A clear majority of Turkish voters in Germany cast ballots in favor of Erdogan’s presidential system — many out of spite for the country. The development reveals how far immigrants from Turkey still have to go before they will be integrated at the center of society.
As painful as it is to write this, one cannot support an autocratic system, capital punishment, the arrest of critical journalists and the jailing of the political opposition and then turn around and complain that you are not accepted in Germany as a German. That’s unacceptable. It shows that integration in Germany has failed — and that it isn’t just the Germans who are to blame for that.
A clear majority of Turkish voters living in Germany cast “yes” ballots for Erdogan’s autocratic presidential system. In Turkey, the result was so close that it’s possible that votes from Turks living abroad may even have proven decisive. Despite living in democracies and in freedom and safety, these people have essentially voted to eliminate democracy in Turkey.
Interestingly, many Turkish-Germans are now accusing me of “just trying to please the Germans,” with my own criticism of Erdogan. I’m receiving hundreds of such emails right now. What they fail to recognize is that I am a German. They seek to deny my identity as a German in the same way that the right-wing populist, anti-immigrant Alternative for Germany (AfD) party and other right extremists do. In doing so, they also reveal their greatest problem: Namely that they constantly claim to be Turks and Germans, but that they have never truly felt themselves to be German and they haven’t sought to claim or ensure their right to a German identity.
They haven’t pushed back against those who have always dismissed them as “guest workers” or “migrants” who “should go back to where they came from.” But it is precisely those individuals whom they should answer, self-confidently: We’re also German — we help shape the country, we participate in society, we help mold German — that is, our — society, because we like Germany, even if it isn’t perfect. There is much to criticize in Germany and we also do that. But we value democracy and the fact that we even have the possibility of criticizing it without landing in jail.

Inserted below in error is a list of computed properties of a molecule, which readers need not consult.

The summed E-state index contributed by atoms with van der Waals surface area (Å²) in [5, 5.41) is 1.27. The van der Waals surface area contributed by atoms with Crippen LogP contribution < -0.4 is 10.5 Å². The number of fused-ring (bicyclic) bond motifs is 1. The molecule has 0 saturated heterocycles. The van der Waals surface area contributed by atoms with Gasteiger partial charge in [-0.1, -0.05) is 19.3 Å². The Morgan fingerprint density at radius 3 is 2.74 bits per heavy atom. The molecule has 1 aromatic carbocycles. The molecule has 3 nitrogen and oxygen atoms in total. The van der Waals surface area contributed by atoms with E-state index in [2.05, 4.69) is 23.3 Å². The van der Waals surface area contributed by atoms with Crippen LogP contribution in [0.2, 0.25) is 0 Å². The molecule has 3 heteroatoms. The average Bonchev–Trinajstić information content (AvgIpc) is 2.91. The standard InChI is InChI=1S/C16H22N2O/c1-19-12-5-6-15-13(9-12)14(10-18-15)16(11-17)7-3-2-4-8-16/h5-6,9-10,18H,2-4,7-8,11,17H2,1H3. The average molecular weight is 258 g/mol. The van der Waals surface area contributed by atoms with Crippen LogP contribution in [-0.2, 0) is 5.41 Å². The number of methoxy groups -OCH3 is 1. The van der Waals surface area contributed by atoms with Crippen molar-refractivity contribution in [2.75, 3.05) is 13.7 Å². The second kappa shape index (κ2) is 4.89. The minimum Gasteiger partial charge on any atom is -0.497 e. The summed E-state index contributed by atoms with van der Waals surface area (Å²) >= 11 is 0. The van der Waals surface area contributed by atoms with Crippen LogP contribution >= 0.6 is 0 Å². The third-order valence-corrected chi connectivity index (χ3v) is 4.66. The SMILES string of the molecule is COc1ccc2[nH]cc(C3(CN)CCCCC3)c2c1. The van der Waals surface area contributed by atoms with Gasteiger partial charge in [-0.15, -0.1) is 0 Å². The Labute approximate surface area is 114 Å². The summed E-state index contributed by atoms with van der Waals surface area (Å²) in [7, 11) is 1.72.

A Vote for Autocracy
Instead they voted for autocracy in Turkey. Just imagine: The cities of Istanbul, Ankara and Izmir all voted “no” on the referendum, but Berlin, Hamburg and Munich — in fact all 13 cities in Germany where Turkish-Germans eligible to vote could cast ballots — voted “yes.”
In the course of my reporting, many have told me that they had chosen to vote in favor of the presidential system because they felt they had been poorly treated in Germany. And that they wanted to vote “yes” because they knew how critically the majority of Germans view Erdogan and his plans. Their arguments are worth listening to. The lack of a culture in Germany that truly welcomes its immigrants contributed to a situation in which people who have spent their entire lives in Germany, who were born here, nevertheless still feel like foreigners. As a country, this should have us considering new ways to integrate people.
Still, with all due respect, it is by no means required that we show understanding for the bizarre attitudes on the part of many Turkish-Germans and their defiant election behavior. They shot themselves in the foot in their quest for revenge. The thinking behind it is pretty odd indeed.
But ultimately, these voters have damaged themselves with the vote because they will now have to justify their political attitudes for some time to come. They also put those who voted “no” on the spot because it will also place them in the position of having to defend themselves. But there is little to justify or defend. Despite this, some are trying to muster up understanding for “yes” voters in ways they could never possibly fathom for a party like AfD.
So how can it be that, as the members of the democratic society that they wish to be part of, they can correctly criticize right-wing extremists but at the same time accommodate an Islamist autocrat and stab people in Turkey in the back given that the “yes” camp only narrowly won and with the help of a lot of money and staffing and the massive oppression of its opponents? The answers to those questions remain a mystery.
But Turkish-German “yes” voters will ultimately need to answer these questions, ones that we should all have in our minds right now.
Hasnain Kazim is a Vienna-based editor at SPIEGEL ONLINE. He formerly served as Turkey correspondent.